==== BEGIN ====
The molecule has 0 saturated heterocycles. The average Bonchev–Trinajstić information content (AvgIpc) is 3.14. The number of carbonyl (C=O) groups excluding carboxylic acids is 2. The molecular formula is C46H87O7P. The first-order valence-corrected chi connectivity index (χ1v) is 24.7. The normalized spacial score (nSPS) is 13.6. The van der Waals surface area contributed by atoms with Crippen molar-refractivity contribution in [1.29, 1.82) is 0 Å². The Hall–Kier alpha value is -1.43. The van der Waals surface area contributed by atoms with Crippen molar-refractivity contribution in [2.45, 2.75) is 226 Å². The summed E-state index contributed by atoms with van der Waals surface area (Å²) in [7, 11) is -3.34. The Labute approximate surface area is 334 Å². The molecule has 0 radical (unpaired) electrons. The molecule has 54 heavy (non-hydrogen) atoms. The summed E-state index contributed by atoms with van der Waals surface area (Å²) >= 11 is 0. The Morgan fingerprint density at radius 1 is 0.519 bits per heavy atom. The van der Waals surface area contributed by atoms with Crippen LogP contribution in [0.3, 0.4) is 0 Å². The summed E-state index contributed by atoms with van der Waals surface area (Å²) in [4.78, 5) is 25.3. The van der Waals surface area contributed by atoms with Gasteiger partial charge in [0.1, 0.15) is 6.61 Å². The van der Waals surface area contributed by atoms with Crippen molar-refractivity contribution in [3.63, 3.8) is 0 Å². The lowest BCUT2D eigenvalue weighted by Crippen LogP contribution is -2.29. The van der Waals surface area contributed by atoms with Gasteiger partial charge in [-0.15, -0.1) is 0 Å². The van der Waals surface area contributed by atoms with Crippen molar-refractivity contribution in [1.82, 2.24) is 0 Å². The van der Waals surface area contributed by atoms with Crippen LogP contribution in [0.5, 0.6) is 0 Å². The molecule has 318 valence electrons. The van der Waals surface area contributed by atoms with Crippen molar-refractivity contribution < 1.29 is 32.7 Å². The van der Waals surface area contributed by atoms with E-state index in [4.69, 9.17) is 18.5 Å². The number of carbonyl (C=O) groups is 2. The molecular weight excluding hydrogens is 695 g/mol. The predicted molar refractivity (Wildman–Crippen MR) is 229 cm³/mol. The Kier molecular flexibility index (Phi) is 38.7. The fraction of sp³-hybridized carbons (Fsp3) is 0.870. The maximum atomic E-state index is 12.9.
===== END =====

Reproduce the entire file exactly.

The molecule has 0 saturated heterocycles. The average Bonchev–Trinajstić information content (AvgIpc) is 3.14. The number of carbonyl (C=O) groups excluding carboxylic acids is 2. The molecular formula is C46H87O7P. The first-order valence-corrected chi connectivity index (χ1v) is 24.7. The normalized spacial score (nSPS) is 13.6. The van der Waals surface area contributed by atoms with Crippen molar-refractivity contribution in [1.29, 1.82) is 0 Å². The Hall–Kier alpha value is -1.43. The van der Waals surface area contributed by atoms with Crippen molar-refractivity contribution in [2.45, 2.75) is 226 Å². The summed E-state index contributed by atoms with van der Waals surface area (Å²) in [7, 11) is -3.34. The Labute approximate surface area is 334 Å². The molecule has 0 radical (unpaired) electrons. The molecule has 54 heavy (non-hydrogen) atoms. The summed E-state index contributed by atoms with van der Waals surface area (Å²) >= 11 is 0. The Morgan fingerprint density at radius 1 is 0.519 bits per heavy atom. The van der Waals surface area contributed by atoms with Crippen LogP contribution in [0.3, 0.4) is 0 Å². The summed E-state index contributed by atoms with van der Waals surface area (Å²) in [4.78, 5) is 25.3. The van der Waals surface area contributed by atoms with Gasteiger partial charge in [0.1, 0.15) is 6.61 Å². The van der Waals surface area contributed by atoms with Crippen molar-refractivity contribution in [3.63, 3.8) is 0 Å². The lowest BCUT2D eigenvalue weighted by Crippen LogP contribution is -2.29. The van der Waals surface area contributed by atoms with Gasteiger partial charge in [-0.15, -0.1) is 0 Å². The van der Waals surface area contributed by atoms with Crippen molar-refractivity contribution in [1.82, 2.24) is 0 Å². The van der Waals surface area contributed by atoms with Crippen LogP contribution in [0.5, 0.6) is 0 Å². The molecule has 318 valence electrons. The van der Waals surface area contributed by atoms with Crippen molar-refractivity contribution < 1.29 is 32.7 Å². The van der Waals surface area contributed by atoms with E-state index in [4.69, 9.17) is 18.5 Å². The number of carbonyl (C=O) groups is 2. The molecular weight excluding hydrogens is 695 g/mol. The predicted molar refractivity (Wildman–Crippen MR) is 229 cm³/mol. The Kier molecular flexibility index (Phi) is 38.7. The fraction of sp³-hybridized carbons (Fsp3) is 0.870. The maximum atomic E-state index is 12.9.